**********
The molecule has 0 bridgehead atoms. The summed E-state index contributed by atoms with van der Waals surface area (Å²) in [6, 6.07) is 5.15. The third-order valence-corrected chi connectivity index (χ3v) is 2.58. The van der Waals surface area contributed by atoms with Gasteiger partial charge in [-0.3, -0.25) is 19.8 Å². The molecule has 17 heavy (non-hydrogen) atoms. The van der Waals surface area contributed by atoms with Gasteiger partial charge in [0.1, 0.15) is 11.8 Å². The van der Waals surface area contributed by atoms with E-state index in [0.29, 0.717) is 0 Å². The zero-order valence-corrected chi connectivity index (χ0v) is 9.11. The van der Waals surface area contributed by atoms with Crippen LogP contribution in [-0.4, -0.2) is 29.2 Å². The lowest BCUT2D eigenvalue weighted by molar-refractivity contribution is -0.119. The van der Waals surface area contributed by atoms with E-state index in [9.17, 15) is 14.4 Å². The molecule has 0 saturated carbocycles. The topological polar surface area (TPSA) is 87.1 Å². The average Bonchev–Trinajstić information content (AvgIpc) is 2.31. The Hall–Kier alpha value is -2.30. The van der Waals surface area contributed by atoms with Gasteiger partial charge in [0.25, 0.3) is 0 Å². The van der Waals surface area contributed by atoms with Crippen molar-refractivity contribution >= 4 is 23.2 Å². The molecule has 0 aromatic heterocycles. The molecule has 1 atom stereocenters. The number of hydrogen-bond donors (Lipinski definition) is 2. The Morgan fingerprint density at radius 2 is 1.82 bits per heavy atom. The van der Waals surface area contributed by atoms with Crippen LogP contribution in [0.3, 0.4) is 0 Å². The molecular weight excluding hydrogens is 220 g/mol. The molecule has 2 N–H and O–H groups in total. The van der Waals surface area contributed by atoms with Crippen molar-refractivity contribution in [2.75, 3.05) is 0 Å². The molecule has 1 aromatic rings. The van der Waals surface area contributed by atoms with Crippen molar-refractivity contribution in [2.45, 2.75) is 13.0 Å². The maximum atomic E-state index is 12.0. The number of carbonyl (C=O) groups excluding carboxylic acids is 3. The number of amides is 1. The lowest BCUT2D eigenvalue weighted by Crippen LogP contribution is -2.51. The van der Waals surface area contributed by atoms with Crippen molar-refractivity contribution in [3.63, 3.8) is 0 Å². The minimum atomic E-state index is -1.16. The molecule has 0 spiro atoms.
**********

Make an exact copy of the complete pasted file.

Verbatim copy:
The molecule has 0 bridgehead atoms. The summed E-state index contributed by atoms with van der Waals surface area (Å²) in [6, 6.07) is 5.15. The third-order valence-corrected chi connectivity index (χ3v) is 2.58. The van der Waals surface area contributed by atoms with Gasteiger partial charge in [-0.3, -0.25) is 19.8 Å². The molecule has 17 heavy (non-hydrogen) atoms. The van der Waals surface area contributed by atoms with Gasteiger partial charge in [0.1, 0.15) is 11.8 Å². The van der Waals surface area contributed by atoms with E-state index in [0.29, 0.717) is 0 Å². The zero-order valence-corrected chi connectivity index (χ0v) is 9.11. The van der Waals surface area contributed by atoms with Crippen LogP contribution in [-0.4, -0.2) is 29.2 Å². The lowest BCUT2D eigenvalue weighted by molar-refractivity contribution is -0.119. The van der Waals surface area contributed by atoms with E-state index in [9.17, 15) is 14.4 Å². The molecule has 0 saturated carbocycles. The topological polar surface area (TPSA) is 87.1 Å². The average Bonchev–Trinajstić information content (AvgIpc) is 2.31. The Hall–Kier alpha value is -2.30. The van der Waals surface area contributed by atoms with Gasteiger partial charge in [0.25, 0.3) is 0 Å². The van der Waals surface area contributed by atoms with Crippen molar-refractivity contribution >= 4 is 23.2 Å². The molecule has 0 aromatic heterocycles. The molecule has 1 atom stereocenters. The number of hydrogen-bond donors (Lipinski definition) is 2. The Morgan fingerprint density at radius 2 is 1.82 bits per heavy atom. The van der Waals surface area contributed by atoms with Crippen LogP contribution in [0.3, 0.4) is 0 Å². The molecular weight excluding hydrogens is 220 g/mol. The molecule has 2 N–H and O–H groups in total. The van der Waals surface area contributed by atoms with Crippen molar-refractivity contribution in [2.75, 3.05) is 0 Å². The molecule has 1 aromatic rings. The van der Waals surface area contributed by atoms with Crippen molar-refractivity contribution in [2.45, 2.75) is 13.0 Å². The maximum atomic E-state index is 12.0. The number of carbonyl (C=O) groups excluding carboxylic acids is 3. The number of amides is 1. The lowest BCUT2D eigenvalue weighted by Crippen LogP contribution is -2.51. The van der Waals surface area contributed by atoms with Crippen molar-refractivity contribution in [3.63, 3.8) is 0 Å². The minimum atomic E-state index is -1.16. The molecule has 0 spiro atoms.